What did you say?
Well, I just had to say, well… what can I say? I said I’m sorry, that’s your opinion. But I got to tell you that my mom’s a woman, my sisters are women. These are women, [including] my grandmother, and we all got great relationships. I’ve got nothing but good to say about them and what they’ve done for me in my life. I am the man that I am because of the women and the men in my life. I’ve always had balance in my life.
And the balance is not because there were more women or less men, or more men or less women. The balance they gave me [was] insight in the gem of self-esteem and my godly power, to take as my own.
With that balance, for men that are looking to follow in your footsteps, myself included, how do we respond or what advice would you give to anyone, specifically a black man, that is looking to support in a similar fashion to you?
First of all, I think you have to have a passion. Once again, it goes back to reverence, some type of strong love or belief or faith in what you’re doing in the story that you want to tell. It’s going to be slightly different because you’re a male, of course, you’re talking about females, you know, but if you’re truthful with yourself, it’s all about listening.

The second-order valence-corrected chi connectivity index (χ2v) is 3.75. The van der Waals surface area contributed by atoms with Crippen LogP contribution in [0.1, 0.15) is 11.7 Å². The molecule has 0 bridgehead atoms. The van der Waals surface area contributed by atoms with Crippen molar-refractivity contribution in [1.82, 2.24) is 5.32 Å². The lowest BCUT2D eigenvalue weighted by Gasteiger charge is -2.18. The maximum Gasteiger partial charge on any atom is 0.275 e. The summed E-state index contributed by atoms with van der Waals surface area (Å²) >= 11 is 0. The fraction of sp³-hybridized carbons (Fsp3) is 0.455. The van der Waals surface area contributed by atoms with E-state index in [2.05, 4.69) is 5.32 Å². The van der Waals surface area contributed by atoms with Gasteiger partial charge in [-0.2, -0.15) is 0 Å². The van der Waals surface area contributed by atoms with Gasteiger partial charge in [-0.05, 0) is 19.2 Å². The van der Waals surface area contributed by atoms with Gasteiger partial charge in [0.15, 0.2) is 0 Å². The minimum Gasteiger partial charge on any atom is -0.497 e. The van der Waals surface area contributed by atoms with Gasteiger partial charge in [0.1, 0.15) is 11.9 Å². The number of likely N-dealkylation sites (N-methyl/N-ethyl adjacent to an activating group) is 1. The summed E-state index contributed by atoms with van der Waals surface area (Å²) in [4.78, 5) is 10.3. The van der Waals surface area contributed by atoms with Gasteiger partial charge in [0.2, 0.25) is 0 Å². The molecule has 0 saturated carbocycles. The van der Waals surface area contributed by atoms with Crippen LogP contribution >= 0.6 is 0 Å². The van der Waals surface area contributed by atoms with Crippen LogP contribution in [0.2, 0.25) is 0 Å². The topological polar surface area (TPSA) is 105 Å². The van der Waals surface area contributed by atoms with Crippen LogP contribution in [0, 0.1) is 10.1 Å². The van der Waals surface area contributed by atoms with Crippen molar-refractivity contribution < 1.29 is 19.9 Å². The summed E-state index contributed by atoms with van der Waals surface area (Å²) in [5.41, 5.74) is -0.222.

It’s all about listening and compassion. It’s kind of tapping into the creative side of your humanness, tearing down or moving apart, or moving aside the male energy that you have to be a little bit more compassionate. Understanding the senses of what women are feeling and talking about. We as men, we always want to, when a woman has a problem, we think that we need to come up with a solution to fix it.
How do you resist that?
The thing is, she has a problem. She’s dealing with the issue. Sometimes it’s not for a man to fix. Sometimes it was for a man to just sit there and listen, shut up and listen. Sometimes the best thing you can do is just shut up and listen, or just shut up and not say anything. [Listen to what] she’s saying, but just showing up, just being by her side. That’s enough.
Thank you for that. Part of what I love about your films is the challenge in them. I saw in the captions for “Dark Girls 2” that you address the elephant of the room by simply asking, why do we need a second one? So let me ask, why in 2020 do we need a “Dark Girls 2”?